6,610
The free XC8 version has crippled optimisation but that is only going to matter for time or space critical applications which is unlikely to bother you at this stage.
Presumably you already have a PICKIT for programming and debugging. Note that not all PICs have the debugging capability built in. Microchip have a large table of PIC types and which programmers or debuggers can be used. But I can't find it :(
XC8 V2.05 has almost all C language optimizations enabled on the 'free' version.

https://www.microchip.com/forums/m1081917.aspx
3.1. Version 2.05
More bits for your buck The OS X version of this compiler and license manager is now a 64-bit application. This will ensure that the compiler will install and run without warnings on recent versions of Mac OS X.
Less code for no bucks Unlicensed (Free) versions of this compiler now allow optimizations up to and including level 2. This will permit a similar, although not identical, output to what was previously possible using a Standard license. Virtually all code generation optimizations are now enabled regardless of the license type, but most assembler optimizations still require a PRO license for them to be enabled. The --mode option to the legacy driver, xc8, no longer has any effect.
Expanded long long support Support for 64-bit long long types has been expanded to include Enhanced Mid-range devices. These devices, as well as PIC18 devices, can use these types in expressions, but note that their use will greatly increase the amount of code and data memory required by the project.
Wider C99 support You can now use the C99 library with Enhanced Mid-range devices that use the reentrant stack model. Previously with these devices, you were limited to using C99 with the compiled (non-reentrant) stack model.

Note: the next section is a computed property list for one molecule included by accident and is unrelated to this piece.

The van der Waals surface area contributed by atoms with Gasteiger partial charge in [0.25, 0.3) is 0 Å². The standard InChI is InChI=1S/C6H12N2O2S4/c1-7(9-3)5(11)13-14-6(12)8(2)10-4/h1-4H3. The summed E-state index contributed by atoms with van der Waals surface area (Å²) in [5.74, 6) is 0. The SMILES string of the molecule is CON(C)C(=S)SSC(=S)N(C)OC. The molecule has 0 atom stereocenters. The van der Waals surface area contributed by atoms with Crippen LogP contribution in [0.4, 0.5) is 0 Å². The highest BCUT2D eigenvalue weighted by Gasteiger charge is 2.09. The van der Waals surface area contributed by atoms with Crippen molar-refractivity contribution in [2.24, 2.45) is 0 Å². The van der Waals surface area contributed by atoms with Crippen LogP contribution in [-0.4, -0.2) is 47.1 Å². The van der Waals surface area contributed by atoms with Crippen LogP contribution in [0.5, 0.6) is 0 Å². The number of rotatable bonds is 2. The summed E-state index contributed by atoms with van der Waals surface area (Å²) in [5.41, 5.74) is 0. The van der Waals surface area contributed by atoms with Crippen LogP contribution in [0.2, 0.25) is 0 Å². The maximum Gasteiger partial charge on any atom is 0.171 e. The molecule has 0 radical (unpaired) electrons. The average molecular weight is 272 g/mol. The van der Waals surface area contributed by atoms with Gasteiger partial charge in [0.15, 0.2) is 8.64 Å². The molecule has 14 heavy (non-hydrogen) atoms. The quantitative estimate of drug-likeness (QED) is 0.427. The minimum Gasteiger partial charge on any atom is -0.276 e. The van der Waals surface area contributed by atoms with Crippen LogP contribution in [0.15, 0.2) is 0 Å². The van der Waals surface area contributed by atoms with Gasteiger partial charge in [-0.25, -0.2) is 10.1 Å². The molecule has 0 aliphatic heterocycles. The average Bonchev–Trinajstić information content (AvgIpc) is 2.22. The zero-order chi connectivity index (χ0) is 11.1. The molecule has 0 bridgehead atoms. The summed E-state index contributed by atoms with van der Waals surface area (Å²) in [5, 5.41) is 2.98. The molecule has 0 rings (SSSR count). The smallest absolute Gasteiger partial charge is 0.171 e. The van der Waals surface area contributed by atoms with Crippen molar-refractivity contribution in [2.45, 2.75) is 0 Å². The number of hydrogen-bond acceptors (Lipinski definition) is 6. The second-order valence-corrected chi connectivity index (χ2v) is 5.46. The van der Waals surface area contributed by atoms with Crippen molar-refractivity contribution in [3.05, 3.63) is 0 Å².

Larger stack allocation Functions that use the reentrant stack model in Enhanced Mid-range projects were limited to a total of 31 bytes of stack for local objects. This limitation has been lifted and there is now no theoretical limit to how much data a function can define on the stack. Note, however, that exceeding 31 bytes of stack usage will increase the size of generated code for each access of these stack objects by few instructions.
int24_t types added to C99 The int24_t and uint24_t types (along with the existing __int24 and __uint24 types) are now available when using the C99 library and when CCI is not active.
Welcome MPASM The MPASM assembler for 8-bit devices is now included in the XC8 compiler installer, rather than being distributed with the MPLAB X IDE. This assembler is not used by the XC8 compiler, but is available for projects based on hand-written assembly source.
 

BobaMosfet

Joined Jul 1, 2009
892
Title: Understanding Basic Electronics, 1st Ed.
Publisher: The American Radio Relay League
ISBN: 0-87259-398-3

Title: Standard C [Quick Ref]
Author(s): P.J.Plauger, Jim Brodie
ISBN: 1-55615-158-6

Title: Algorithms in C, 3rd Ed. [Parts 1-4, Fundamentals, Data Structures, Sorting, Searching]
Author: Robert Sedgewick
ISBN: 0-201-31452-5
 

dl324

Joined Mar 30, 2015
9,332
Or is it better to learn C++ for pics.??